The movable contact assembly 25 comprises contact fingers 32, which engage the fixed contact member 22, and a centraly-located arc horn 34. The lower end of the arc horn 34 may extend through the base for the fingers 32, and also the primary piston 23, and may be threaded into the upper end of the conductive operating rod 27, thereby attaching the primary piston 23 and the movable contact assembly 25 to the operating rod 27.

The vent nozzle, or orifice 26 is preferably composed of polytetrafiuoroethylene, generally known under the trade name Teflon. The nozzle 26 may be threaded onto the upper end of a cylindrical projection 35 aflixed to the primary piston 23. An opening 36 extends through the primary piston 23 and into the interrupting nozzle 26.

The conducting operating rod 27 extends through the secondary piston 24, the support member 18, and the latching mechanism 29. The lower end of the operating rod 27 is attached to-the bottom lower movable disconnecting contact 19 in any suitable manner, as by being threaded into the disconnecting contact plate 19. A suitable seal 37 may be provided around the operating rod 27 to prevent compressed gas from escaping around the operating rod 27 where it passes through the secondary piston 24. The secondary spring 28 is disposed between a shoulder 38 on the lower end of the support member 18 and a collar 39 affixed to the bottom of the secondary piston 24.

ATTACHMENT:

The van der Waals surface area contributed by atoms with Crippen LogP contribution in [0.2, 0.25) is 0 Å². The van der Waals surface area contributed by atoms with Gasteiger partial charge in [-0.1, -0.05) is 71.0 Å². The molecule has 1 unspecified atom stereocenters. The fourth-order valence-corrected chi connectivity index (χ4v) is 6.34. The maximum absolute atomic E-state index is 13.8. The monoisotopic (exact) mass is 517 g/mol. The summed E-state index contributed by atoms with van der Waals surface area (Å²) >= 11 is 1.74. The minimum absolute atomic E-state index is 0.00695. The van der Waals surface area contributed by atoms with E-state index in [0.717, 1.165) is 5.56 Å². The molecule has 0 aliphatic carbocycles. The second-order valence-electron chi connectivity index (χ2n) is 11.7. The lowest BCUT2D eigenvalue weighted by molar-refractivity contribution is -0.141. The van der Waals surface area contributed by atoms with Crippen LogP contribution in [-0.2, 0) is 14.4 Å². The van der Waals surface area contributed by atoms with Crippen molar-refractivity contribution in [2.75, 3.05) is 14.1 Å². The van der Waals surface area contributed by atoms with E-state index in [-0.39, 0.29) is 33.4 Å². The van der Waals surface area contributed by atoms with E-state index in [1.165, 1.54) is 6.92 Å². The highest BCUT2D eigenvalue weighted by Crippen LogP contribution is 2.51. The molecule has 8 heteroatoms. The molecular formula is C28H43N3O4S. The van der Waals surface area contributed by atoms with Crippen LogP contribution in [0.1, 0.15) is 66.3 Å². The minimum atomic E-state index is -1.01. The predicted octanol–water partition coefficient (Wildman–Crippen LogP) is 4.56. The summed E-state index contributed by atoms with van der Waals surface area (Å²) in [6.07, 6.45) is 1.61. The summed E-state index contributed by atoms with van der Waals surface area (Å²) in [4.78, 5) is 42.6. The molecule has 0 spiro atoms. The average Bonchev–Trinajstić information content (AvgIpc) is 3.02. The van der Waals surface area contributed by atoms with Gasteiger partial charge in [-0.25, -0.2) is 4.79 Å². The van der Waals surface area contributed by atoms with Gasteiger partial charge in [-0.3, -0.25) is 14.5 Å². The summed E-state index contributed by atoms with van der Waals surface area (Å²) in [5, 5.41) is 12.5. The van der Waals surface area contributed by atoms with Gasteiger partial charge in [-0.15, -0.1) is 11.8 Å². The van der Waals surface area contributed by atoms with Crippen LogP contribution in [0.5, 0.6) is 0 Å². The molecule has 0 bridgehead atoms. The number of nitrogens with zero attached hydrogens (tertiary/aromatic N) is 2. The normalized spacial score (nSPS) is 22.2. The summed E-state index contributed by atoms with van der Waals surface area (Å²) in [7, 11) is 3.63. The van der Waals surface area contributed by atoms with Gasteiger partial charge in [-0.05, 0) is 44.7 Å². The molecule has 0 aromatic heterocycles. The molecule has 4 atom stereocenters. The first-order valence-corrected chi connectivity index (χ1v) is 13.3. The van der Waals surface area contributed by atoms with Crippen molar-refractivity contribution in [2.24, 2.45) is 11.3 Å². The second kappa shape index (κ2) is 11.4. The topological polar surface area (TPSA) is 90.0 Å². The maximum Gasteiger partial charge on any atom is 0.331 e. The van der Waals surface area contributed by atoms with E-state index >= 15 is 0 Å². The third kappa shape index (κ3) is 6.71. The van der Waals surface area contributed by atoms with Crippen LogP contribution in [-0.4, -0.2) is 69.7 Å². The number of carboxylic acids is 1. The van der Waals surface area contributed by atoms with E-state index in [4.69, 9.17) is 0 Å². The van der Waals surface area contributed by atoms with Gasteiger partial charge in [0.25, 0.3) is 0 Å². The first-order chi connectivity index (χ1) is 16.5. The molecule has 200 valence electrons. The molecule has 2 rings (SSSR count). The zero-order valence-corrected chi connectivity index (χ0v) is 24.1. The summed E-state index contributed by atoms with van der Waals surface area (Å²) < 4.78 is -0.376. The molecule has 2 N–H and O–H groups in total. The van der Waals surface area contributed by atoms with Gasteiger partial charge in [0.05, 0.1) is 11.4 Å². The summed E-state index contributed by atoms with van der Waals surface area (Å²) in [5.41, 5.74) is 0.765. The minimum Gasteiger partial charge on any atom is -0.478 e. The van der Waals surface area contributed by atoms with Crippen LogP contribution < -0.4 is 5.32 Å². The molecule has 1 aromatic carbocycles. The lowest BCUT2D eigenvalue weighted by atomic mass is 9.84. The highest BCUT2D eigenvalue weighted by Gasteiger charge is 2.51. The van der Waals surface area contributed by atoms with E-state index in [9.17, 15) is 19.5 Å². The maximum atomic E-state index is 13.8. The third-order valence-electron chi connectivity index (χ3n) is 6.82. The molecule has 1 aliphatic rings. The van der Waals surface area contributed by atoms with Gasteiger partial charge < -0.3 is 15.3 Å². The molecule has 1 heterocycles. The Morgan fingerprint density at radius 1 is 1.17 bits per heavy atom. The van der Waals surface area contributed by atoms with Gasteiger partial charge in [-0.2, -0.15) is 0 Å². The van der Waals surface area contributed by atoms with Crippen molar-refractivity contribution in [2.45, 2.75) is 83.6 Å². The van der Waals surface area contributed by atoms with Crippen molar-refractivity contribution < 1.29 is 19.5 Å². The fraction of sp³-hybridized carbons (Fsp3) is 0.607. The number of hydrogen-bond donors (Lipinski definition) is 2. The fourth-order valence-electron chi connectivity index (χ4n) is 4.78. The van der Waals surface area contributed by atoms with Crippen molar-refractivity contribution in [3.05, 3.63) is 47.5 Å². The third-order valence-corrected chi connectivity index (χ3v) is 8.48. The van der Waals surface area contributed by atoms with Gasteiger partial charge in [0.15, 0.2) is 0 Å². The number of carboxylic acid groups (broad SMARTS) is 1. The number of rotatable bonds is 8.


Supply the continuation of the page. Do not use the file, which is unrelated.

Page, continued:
A sleeve 41 extends downwardly from the secondary piston 24. The upper end of the sleeve 41 may be threaded onto the collar 39. The lower end of the sleeve 41 has a horizontal projection 40 thereon, which is engaged by three latches 42, each of which is pivotally mounted on a projection 43 on the support member 18 by means of a pivot pin 44. Each latch 42 is biased into latching engagement with the sleeve 41 by a compression spring 45. A link, or hook 46 is pivotally attached to each latch 42 by means of a pivot pin 47. A leaf spring 48 biases each hook 46 toward a release arm 49 which extends upwardly tromthe lower movable disconnecting contact 19.